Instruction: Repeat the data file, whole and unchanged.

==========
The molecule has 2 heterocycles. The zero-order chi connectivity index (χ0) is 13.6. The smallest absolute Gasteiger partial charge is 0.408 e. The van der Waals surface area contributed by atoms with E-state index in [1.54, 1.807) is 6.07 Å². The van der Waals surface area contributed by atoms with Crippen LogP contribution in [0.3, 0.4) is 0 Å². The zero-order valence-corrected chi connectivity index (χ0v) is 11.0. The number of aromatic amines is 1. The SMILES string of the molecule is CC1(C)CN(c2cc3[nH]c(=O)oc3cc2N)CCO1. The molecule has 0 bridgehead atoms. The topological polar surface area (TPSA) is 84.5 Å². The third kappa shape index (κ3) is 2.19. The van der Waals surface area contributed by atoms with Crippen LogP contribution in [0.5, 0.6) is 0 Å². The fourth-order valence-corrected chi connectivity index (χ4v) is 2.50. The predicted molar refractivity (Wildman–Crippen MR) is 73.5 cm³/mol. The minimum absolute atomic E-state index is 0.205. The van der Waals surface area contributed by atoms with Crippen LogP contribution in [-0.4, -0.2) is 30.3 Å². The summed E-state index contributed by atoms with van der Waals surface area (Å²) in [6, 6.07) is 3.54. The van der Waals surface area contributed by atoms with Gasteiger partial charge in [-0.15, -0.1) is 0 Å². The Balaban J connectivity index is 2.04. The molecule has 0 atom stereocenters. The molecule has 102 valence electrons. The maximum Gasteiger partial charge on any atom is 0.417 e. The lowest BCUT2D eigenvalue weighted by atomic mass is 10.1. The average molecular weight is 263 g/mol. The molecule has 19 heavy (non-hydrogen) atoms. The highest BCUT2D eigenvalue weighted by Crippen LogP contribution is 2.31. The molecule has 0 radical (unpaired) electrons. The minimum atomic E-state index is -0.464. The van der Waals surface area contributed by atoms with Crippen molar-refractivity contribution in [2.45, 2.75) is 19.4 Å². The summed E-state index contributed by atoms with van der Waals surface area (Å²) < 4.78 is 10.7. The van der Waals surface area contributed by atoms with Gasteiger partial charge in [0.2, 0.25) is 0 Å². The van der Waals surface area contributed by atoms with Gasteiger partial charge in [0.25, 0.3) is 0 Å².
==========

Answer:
The molecule has 2 heterocycles. The zero-order chi connectivity index (χ0) is 13.6. The smallest absolute Gasteiger partial charge is 0.408 e. The van der Waals surface area contributed by atoms with E-state index in [1.54, 1.807) is 6.07 Å². The van der Waals surface area contributed by atoms with Crippen LogP contribution in [0.3, 0.4) is 0 Å². The zero-order valence-corrected chi connectivity index (χ0v) is 11.0. The number of aromatic amines is 1. The SMILES string of the molecule is CC1(C)CN(c2cc3[nH]c(=O)oc3cc2N)CCO1. The molecule has 0 bridgehead atoms. The topological polar surface area (TPSA) is 84.5 Å². The third kappa shape index (κ3) is 2.19. The van der Waals surface area contributed by atoms with Crippen LogP contribution in [0.5, 0.6) is 0 Å². The fourth-order valence-corrected chi connectivity index (χ4v) is 2.50. The predicted molar refractivity (Wildman–Crippen MR) is 73.5 cm³/mol. The minimum absolute atomic E-state index is 0.205. The van der Waals surface area contributed by atoms with Crippen LogP contribution in [-0.4, -0.2) is 30.3 Å². The summed E-state index contributed by atoms with van der Waals surface area (Å²) in [6, 6.07) is 3.54. The van der Waals surface area contributed by atoms with Gasteiger partial charge in [-0.15, -0.1) is 0 Å². The Balaban J connectivity index is 2.04. The molecule has 0 atom stereocenters. The molecule has 102 valence electrons. The maximum Gasteiger partial charge on any atom is 0.417 e. The lowest BCUT2D eigenvalue weighted by atomic mass is 10.1. The average molecular weight is 263 g/mol. The molecule has 19 heavy (non-hydrogen) atoms. The highest BCUT2D eigenvalue weighted by Crippen LogP contribution is 2.31. The molecule has 0 radical (unpaired) electrons. The minimum atomic E-state index is -0.464. The van der Waals surface area contributed by atoms with Crippen molar-refractivity contribution in [2.45, 2.75) is 19.4 Å². The summed E-state index contributed by atoms with van der Waals surface area (Å²) < 4.78 is 10.7. The van der Waals surface area contributed by atoms with Gasteiger partial charge in [0.2, 0.25) is 0 Å². The van der Waals surface area contributed by atoms with Gasteiger partial charge in [0.25, 0.3) is 0 Å².